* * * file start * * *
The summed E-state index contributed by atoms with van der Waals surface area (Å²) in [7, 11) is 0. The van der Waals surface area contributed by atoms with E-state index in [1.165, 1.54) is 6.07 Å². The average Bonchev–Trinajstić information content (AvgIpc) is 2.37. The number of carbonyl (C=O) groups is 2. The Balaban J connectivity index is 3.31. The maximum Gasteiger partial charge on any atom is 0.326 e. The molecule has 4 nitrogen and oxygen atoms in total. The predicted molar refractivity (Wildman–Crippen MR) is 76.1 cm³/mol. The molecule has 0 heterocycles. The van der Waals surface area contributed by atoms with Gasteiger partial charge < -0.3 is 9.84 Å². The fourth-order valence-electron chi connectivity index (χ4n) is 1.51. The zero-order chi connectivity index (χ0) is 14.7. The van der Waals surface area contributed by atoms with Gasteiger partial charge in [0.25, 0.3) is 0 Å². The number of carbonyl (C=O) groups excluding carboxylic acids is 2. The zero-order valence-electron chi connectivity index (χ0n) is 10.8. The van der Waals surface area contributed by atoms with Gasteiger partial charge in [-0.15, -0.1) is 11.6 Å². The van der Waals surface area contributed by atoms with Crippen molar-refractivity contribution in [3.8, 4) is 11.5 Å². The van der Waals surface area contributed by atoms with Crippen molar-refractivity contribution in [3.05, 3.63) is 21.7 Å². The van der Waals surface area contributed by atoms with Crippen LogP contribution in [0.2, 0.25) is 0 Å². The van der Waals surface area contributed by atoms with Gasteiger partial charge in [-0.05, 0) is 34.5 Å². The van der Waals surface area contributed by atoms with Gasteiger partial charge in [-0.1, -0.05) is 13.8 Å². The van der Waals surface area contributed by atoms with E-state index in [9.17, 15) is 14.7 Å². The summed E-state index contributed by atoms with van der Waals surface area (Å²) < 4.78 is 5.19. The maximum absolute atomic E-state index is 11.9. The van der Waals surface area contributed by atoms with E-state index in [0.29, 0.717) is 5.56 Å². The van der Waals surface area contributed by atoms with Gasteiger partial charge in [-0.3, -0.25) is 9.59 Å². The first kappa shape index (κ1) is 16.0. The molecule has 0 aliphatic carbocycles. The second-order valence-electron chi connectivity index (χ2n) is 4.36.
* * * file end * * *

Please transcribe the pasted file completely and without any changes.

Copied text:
The summed E-state index contributed by atoms with van der Waals surface area (Å²) in [7, 11) is 0. The van der Waals surface area contributed by atoms with E-state index in [1.165, 1.54) is 6.07 Å². The average Bonchev–Trinajstić information content (AvgIpc) is 2.37. The number of carbonyl (C=O) groups is 2. The Balaban J connectivity index is 3.31. The maximum Gasteiger partial charge on any atom is 0.326 e. The molecule has 4 nitrogen and oxygen atoms in total. The predicted molar refractivity (Wildman–Crippen MR) is 76.1 cm³/mol. The molecule has 0 heterocycles. The van der Waals surface area contributed by atoms with Gasteiger partial charge < -0.3 is 9.84 Å². The fourth-order valence-electron chi connectivity index (χ4n) is 1.51. The zero-order chi connectivity index (χ0) is 14.7. The van der Waals surface area contributed by atoms with Gasteiger partial charge in [0.25, 0.3) is 0 Å². The number of carbonyl (C=O) groups excluding carboxylic acids is 2. The zero-order valence-electron chi connectivity index (χ0n) is 10.8. The van der Waals surface area contributed by atoms with Gasteiger partial charge in [-0.15, -0.1) is 11.6 Å². The van der Waals surface area contributed by atoms with Crippen molar-refractivity contribution in [3.8, 4) is 11.5 Å². The van der Waals surface area contributed by atoms with Crippen molar-refractivity contribution in [3.05, 3.63) is 21.7 Å². The van der Waals surface area contributed by atoms with Crippen LogP contribution in [0.2, 0.25) is 0 Å². The van der Waals surface area contributed by atoms with Gasteiger partial charge in [-0.05, 0) is 34.5 Å². The van der Waals surface area contributed by atoms with Gasteiger partial charge in [-0.1, -0.05) is 13.8 Å². The van der Waals surface area contributed by atoms with E-state index in [9.17, 15) is 14.7 Å². The summed E-state index contributed by atoms with van der Waals surface area (Å²) < 4.78 is 5.19. The maximum absolute atomic E-state index is 11.9. The van der Waals surface area contributed by atoms with E-state index in [0.29, 0.717) is 5.56 Å². The van der Waals surface area contributed by atoms with Gasteiger partial charge in [-0.3, -0.25) is 9.59 Å². The first kappa shape index (κ1) is 16.0. The molecule has 0 aliphatic carbocycles. The second-order valence-electron chi connectivity index (χ2n) is 4.36.